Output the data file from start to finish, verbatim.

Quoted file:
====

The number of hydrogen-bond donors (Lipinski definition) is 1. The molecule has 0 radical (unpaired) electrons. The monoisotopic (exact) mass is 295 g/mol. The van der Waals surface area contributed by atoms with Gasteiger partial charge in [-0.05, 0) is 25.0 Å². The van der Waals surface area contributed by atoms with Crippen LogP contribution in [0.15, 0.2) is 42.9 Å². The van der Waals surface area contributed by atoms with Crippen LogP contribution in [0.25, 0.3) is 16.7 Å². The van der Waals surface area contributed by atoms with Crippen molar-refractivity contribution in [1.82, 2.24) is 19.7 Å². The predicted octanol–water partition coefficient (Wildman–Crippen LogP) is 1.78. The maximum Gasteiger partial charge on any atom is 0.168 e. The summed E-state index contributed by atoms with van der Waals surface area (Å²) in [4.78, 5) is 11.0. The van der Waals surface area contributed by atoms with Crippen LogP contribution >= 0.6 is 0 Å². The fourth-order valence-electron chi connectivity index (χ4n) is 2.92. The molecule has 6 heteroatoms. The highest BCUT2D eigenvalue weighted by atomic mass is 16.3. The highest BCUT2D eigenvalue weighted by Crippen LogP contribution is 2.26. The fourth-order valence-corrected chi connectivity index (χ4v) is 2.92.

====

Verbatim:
The number of hydrogen-bond donors (Lipinski definition) is 1. The molecule has 0 radical (unpaired) electrons. The monoisotopic (exact) mass is 295 g/mol. The van der Waals surface area contributed by atoms with Gasteiger partial charge in [-0.05, 0) is 25.0 Å². The van der Waals surface area contributed by atoms with Crippen LogP contribution in [0.15, 0.2) is 42.9 Å². The van der Waals surface area contributed by atoms with Crippen LogP contribution in [0.25, 0.3) is 16.7 Å². The van der Waals surface area contributed by atoms with Crippen molar-refractivity contribution in [1.82, 2.24) is 19.7 Å². The predicted octanol–water partition coefficient (Wildman–Crippen LogP) is 1.78. The maximum Gasteiger partial charge on any atom is 0.168 e. The summed E-state index contributed by atoms with van der Waals surface area (Å²) in [4.78, 5) is 11.0. The van der Waals surface area contributed by atoms with Crippen LogP contribution >= 0.6 is 0 Å². The fourth-order valence-electron chi connectivity index (χ4n) is 2.92. The molecule has 6 heteroatoms. The highest BCUT2D eigenvalue weighted by atomic mass is 16.3. The highest BCUT2D eigenvalue weighted by Crippen LogP contribution is 2.26. The fourth-order valence-corrected chi connectivity index (χ4v) is 2.92.